Anzio is a small fishing village south of Rome and also the port where ferries and hydrofoils to the island of Ponza have their home base. Anzio used to be a rather important port in the times of the ancient Romans, but especially Americans will know it as the place where the Allied Forces landed in World War II, in order to liberate Rome from the occupation by the German troops. It is also the birthplace of Emperor Nero.
Anzio city guide
The tourist information office (Ufficio Turistico) is located in the Piazza Pia, 2 (tel. +39 069848135).
By car/public transportation
By car from Rome: Follow the SS148 and from Aprilia the SR207. Alternatively you can take the SS7 and at Castel Gandolfo take the exit onto the SR207. People who prefer to travel along the coast can follow the SP601 from Lido di Ostia.
Public transport from Rome: The easiest way is to take the train from Roma Termini. A ticket costs 3,60 Euro and the journey takes just over an hour. The FR8 train between Rome and Nettuno also stops in the city, but is not very practical for most tourists, as in Rome it only stops at the not very centrally located Torricola station. From the Laurentina metro station (line B) there is a very regular Cotral bus service.
Anzio tourist attractions
Although not amongst the prettiest beaches in the area around Rome, Anzio does have a beach and it is located close to the railway station. A visit to the city’s tourist attractions can therefore easily be combined with a couple of hours of swimming and/or reclining in the lounge chairs of one the city’s many beach concessions.
The Imperial Villa of Nero is the most famous monument in Anzio. In all probability, the villa was much larger than the ruins that can be still be seen nowadays.
There are some ruins of the old port left, at the end of the stretch of commercial beaches.
The archeological park at the top of the cliff.
Piazza Pia: Anzio‘s main square.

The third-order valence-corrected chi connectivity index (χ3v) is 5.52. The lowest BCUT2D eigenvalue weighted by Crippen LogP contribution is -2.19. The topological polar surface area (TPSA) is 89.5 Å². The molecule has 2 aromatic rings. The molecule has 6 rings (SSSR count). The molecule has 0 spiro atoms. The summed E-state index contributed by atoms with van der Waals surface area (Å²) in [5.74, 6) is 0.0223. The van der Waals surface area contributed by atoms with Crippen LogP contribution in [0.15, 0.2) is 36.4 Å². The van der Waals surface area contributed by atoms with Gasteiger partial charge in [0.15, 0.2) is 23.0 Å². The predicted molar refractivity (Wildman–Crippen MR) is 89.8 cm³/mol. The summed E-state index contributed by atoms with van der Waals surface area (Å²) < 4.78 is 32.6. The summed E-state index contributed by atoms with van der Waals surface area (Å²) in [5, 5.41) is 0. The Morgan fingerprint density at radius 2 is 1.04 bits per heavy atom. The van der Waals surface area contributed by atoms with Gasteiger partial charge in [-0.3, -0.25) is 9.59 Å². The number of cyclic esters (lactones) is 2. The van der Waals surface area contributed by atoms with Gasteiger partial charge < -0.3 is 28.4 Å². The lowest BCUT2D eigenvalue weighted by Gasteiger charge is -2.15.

Museo dello Sbarco di Anzio: Like the Archeological Museum this Museum of the Landing in Anzio is housed in the Villa Adele.
Roman Amphitheatre: On Piazzale del Teatro Romano.
Tor Caldara: A WWF-run nature reserve with sulphur springs.
British Cemetery: The Cimitero Inglese lies outside town.
Originally a settlement of the Volsci tribe, Anzio (or Antium) became one of the favorite spots for rich Romans. The Emperor Nero, who was actually born in Anzio, built a villa in the town, ruins of which can still be seen.
According to legend, Anzio was founded by the son of Enea, Ascanio. Later the city was conquered by a tribe called the Volsci. After this, there was a continuous war with the Romans. In 338 the fleet of Anzio was defeated in a famous naval battle. The naval rams of the defeated ships were proudly taken to the Roman Forum by the Roman victors. Here they were used to decorate the Rostra.
After Anzio was finally subdued by Rome, it became a popular holiday resort for wealthy Roman citizens. Nero had a large harbour built there. Some remains of both this harbour and the ancient Roman theatre can still be seen.
During the Middle Ages, Anzio fell into disrepair. One major cause was the replacement of Rome by Byzantium as the capital of the Empire. The destruction and looting by the Goths and Saracens also played a major role in the decline of the city.
In the 17th century, the city regained some prestige and prosperity. Pope Innocent XII had a new port built.
However, it was not until the 19th century that the population began to grow significantly again. At that time, the town also regained its old reputation as a holiday resort.
At the beginning of the 20th century, ruins of a 3rd century Roman villa were used as a foundation for the Villa Spigarelli. Some of the original mosaics are still visible.
Especially in the United States, England and Commonwealth nations Anzio is famous because the allies came ashore here on January 22, 1944. In the course of the following days, the city was almost completely destroyed. The war cemetery is still visited by the children and grandchildren of soldiers who died in those days.